Amateur Radio Astronomy
located 51 14'53.1N 1 34'15.6W

The Latest from the Hydrogen Line Observing group can be downloaded from here as a pdf.

The Redenham Radio Telescope

The 3.7 Metre dish Antenna at G4NNS Click the picture to see a larger photo. The 3.7 Metre dish Antenna on its new Azimuth and Elevation mount. Click the picture to see an explaination of its design and construction The tracking software developed with G8APZ. Click on the picture for more details and a larger picture.

Listen to Echoes from Meteor Trails

The signal is coming from the Graves RADAR near Dijon a distance of about 670Km from Redenham and far beyond the normal Radio Horizon. As the meteors burn up they leave trails of ionised material that briefly reflect the radio signals. Sometimes the Pitch of the received signal changes due to Doppler shift as the centre of reflection moves rapidly across the sky.The audio spectrogram is from the recording you can play by pressing the start buton on the recorder icon above.
Listen to VHF Radio signals reflected from the Aurora

Again this signal is from far beyond the normal Radio Horizon, coming from DL1EAP in Germany. Also,it has arrived at G4NNS from the North having been reflected from the Aurora. The rough note of this CW (Morse) signal is due to the loss of coherency caused by reflection from the auroral curtain which does not behave like a reflector with a plane surface. Reflections from different parts of the “curtain” reach the receiver at slightly different times.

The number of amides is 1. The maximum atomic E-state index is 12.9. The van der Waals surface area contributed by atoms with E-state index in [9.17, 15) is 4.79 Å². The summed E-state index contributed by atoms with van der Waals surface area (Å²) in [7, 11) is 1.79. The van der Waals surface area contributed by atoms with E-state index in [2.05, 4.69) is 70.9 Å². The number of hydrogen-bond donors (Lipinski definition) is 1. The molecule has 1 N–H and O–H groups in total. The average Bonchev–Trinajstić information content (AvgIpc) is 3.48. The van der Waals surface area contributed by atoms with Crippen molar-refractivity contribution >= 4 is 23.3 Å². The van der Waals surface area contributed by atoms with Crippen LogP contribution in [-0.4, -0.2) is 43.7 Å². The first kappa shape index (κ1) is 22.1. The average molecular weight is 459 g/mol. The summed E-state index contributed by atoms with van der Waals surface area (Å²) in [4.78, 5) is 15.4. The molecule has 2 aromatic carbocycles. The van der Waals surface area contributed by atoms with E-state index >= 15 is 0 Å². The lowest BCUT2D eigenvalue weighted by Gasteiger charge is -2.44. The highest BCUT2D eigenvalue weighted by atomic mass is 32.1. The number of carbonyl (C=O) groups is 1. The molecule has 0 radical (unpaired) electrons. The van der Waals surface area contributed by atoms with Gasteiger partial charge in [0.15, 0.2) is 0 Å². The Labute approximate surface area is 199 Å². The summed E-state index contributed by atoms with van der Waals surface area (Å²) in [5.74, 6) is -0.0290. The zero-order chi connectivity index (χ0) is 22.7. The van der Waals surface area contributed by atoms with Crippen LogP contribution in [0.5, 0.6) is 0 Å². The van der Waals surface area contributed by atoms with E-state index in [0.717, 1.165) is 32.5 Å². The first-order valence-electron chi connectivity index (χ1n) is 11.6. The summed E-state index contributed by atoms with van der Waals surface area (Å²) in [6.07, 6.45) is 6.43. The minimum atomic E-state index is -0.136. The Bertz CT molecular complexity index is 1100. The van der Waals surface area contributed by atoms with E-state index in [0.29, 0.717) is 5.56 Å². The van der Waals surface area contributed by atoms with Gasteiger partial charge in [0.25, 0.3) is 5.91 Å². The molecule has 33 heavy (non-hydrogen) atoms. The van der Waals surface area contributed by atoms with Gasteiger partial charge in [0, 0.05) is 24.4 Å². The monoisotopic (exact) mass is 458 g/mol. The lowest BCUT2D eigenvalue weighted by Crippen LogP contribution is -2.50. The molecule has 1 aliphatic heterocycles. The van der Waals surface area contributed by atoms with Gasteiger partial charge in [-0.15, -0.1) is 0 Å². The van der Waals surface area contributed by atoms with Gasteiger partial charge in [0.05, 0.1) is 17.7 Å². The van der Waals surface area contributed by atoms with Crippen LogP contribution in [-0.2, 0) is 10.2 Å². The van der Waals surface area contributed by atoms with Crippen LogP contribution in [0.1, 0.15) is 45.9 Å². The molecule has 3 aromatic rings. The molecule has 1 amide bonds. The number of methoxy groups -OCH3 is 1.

Hydrogen Line Astronomy
by the Hydrogen Line Observing Group

Hydrogen emits radiation at 1420.405752MHz a wavelength of 21cm in the microwave L-Band and being the most abundant element in the universe it provides a very useful means of measuring relative velocity. When the source of radiation is moving relative to the observer it is Doppler shifted from the “rest frequency”. The above plot shows signal level, equivalent to brightness, as the vertical scale and radial velocity as the horizontal scale, derived from the Doppler equation. This observation was made "looking" in the plane of the our galaxy, the Milky Way, across its spiral arms towards Cygnus. The are three peaks due to there being three “bodies” of Hydrogen contained in the spiral arms of the galaxy. As planet earth has a different velocity relative to each arm, three peaks appear in this scan. The largest peak is from radiation in the local Orion arm with the next peak being radiation from the Perseus Arm and the right hand peak from the Cygnus arm. This plot shows the observation data from the Hydrogen Line Observing Group, using the Redenham Telescope in blue with the predicted spectra from the LAB survey (University of Bonn) in Red

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